If you're not asked a specific question, just for "any advice or things you'd like us to know?" you really need to tread carefully. Perhaps "the work pace leading up to deadlines is not what it is in other firms" or "the process around scheduling here is unusual and I'm not sure it's the best it could be." A CEO who is interested and wants to make things better will ask more questions; one who has written you off already will thank you for sharing and move on to the next item on the exit interview checklist. By not saying anything super memorable before you know it will be well-received, you lower the chances of leaving a bad impression.

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Never give honest feedback in an exit interview, no good comes of it.

If they care about you, the quality of the work environment and employees in general you wouldn't be in the spot you're in now. Just go through the formalities and get on out of dodge

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    this is wildly overgeneral. I care about my staff and the work environment. I think I'm a pretty good boss. People have left the company anyway - for personal reasons like following a spouse, or because another firm offered a great opportunity. To suggest that the mere fact someone is leaving means nobody in the company cares is really over-reaching. – Kate Gregory May 22 '15 at 16:45
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    Not sure why they are down voting you, because this is honestly the truth. Exit interviews are designed to make the employee "fess up" as to why they are actually quitting and then use this as reasoning of not giving you a good reference or worse, trying to reason why you should stay and guilt trip you for leaving. OP you should just say that your experience was a blast, you enjoyed working for them, and move on. @Kate - it's not over general, this has been the case at nearly every company I've worked for, except for 1 which did not have an exit interview. – nanonano Jan 11 '16 at 15:30
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Although it is admirable to want to be honest, and attempt to help the company by providing constructive criticism, your fears are probably well-founded.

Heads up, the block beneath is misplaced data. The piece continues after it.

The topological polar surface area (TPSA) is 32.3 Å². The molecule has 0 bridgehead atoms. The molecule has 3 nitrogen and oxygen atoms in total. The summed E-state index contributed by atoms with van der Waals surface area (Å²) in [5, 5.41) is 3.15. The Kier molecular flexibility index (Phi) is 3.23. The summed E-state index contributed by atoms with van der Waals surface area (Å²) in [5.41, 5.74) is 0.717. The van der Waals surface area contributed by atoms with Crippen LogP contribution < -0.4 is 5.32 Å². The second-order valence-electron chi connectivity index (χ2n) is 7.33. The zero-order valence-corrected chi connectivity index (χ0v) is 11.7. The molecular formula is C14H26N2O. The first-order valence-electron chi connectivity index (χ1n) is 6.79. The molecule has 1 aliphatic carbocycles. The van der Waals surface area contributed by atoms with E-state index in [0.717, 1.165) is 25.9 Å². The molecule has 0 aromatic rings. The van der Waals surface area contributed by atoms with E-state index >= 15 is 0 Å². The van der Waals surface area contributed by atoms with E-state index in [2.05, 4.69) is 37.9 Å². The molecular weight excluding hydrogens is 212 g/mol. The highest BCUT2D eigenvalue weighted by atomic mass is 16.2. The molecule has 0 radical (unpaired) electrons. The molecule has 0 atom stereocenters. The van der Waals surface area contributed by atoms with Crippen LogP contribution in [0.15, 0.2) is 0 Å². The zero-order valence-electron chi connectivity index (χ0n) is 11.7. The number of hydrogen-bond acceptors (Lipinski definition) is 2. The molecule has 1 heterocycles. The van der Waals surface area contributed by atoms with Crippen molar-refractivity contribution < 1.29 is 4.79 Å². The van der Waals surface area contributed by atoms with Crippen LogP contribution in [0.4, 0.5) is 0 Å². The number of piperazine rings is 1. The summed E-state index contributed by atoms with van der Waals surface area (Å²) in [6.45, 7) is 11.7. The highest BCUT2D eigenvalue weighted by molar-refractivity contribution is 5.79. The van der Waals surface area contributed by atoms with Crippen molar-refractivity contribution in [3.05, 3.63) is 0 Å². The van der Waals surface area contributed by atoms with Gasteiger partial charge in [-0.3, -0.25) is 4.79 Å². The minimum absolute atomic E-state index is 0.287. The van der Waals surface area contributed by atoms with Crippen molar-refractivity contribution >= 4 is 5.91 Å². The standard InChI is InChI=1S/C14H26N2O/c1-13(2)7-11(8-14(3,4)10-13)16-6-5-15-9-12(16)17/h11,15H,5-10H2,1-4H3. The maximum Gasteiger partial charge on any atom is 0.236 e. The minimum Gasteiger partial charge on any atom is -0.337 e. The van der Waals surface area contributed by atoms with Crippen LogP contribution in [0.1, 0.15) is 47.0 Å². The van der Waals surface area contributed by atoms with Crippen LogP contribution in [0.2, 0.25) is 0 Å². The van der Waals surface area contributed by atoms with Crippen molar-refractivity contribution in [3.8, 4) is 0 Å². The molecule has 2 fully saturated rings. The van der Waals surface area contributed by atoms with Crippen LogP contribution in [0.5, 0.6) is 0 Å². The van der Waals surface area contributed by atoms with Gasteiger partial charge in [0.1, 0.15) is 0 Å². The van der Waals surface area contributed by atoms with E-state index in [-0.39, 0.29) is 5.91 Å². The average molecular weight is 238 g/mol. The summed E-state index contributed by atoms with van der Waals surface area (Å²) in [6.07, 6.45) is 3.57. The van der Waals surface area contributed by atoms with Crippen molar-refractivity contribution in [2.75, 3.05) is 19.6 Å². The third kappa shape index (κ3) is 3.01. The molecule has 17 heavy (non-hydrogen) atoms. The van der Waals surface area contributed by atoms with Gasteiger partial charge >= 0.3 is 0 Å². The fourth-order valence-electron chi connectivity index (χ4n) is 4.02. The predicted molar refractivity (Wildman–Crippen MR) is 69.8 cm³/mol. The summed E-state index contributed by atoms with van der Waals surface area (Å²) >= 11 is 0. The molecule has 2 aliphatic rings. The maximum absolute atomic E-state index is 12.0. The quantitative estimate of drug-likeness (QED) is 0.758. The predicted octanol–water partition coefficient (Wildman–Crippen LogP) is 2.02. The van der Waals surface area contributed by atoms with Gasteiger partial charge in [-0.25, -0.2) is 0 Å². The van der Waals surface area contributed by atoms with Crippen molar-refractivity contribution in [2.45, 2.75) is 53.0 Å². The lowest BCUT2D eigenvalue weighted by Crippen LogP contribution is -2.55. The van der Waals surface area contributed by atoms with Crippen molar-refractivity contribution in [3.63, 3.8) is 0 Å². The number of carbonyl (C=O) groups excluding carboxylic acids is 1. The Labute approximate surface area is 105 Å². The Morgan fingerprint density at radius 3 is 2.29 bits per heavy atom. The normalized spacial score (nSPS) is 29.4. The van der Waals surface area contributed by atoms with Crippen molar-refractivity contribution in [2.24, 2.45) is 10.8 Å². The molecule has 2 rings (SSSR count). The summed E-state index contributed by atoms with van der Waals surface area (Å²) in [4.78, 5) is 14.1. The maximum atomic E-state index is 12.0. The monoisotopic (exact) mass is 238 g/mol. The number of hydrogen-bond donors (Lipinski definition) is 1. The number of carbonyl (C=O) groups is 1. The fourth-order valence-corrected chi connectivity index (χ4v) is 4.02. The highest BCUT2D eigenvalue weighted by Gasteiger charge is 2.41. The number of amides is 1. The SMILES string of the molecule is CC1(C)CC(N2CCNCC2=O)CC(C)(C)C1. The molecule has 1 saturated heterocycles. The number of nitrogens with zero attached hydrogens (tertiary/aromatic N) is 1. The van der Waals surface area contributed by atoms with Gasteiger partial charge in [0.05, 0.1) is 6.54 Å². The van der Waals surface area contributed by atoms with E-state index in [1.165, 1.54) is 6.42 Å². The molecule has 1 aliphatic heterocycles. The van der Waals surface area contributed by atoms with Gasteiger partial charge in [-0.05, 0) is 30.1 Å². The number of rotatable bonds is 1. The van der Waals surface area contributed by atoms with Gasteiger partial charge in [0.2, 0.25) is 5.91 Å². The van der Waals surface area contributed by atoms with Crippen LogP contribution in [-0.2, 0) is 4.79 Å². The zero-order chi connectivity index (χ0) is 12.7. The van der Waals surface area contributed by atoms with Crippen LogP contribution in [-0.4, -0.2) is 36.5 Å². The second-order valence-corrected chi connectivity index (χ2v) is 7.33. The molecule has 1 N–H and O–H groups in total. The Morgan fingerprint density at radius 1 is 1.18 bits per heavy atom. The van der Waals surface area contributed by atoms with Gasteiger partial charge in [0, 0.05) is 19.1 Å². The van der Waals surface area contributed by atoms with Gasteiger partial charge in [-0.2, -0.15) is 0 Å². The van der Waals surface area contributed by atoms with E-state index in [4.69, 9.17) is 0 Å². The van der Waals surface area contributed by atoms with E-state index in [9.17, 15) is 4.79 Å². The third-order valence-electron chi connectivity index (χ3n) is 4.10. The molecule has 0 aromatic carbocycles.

It is not in your best interest to say negative things when you leave, even if you have the best of intentions.

Focus on the positive -- say thank you for the opportunity to work there, and mention the good things that happened while you were employed.

If asked why you are leaving, simply say the other company made you an offer you couldn't pass up, and that you've already accepted the other position.

  • So long as he isn't selling out his references there isn't much to be worried about. Companies DO want honest feedback, that's why they do exit interviews. There are good and bad ways to present feedback though. Coming up with something like "the median salary for my position in this area is $x above my salary here" is just simple, pure facts that can't really be spun against you and may help them reevaluate how they value your former coworkers. – greggle138 May 22 '15 at 17:38
  • @greggle138 Your assumption is that all actors are rational. :) People can and do take comments the wrong way, and take offense where a reasonable person would not. I agree companies do want honest feedback, but that is not the OP's responsibility once the OP leaves the company. – mcknz May 22 '15 at 17:56
  • @greggle138 - not sure they do want honest feedback. Some want no more than the appearance of caring about staff that they think an exit interview process gives, while at the same time not caring about the staff or responses, – Kickstart Jan 6 '16 at 10:15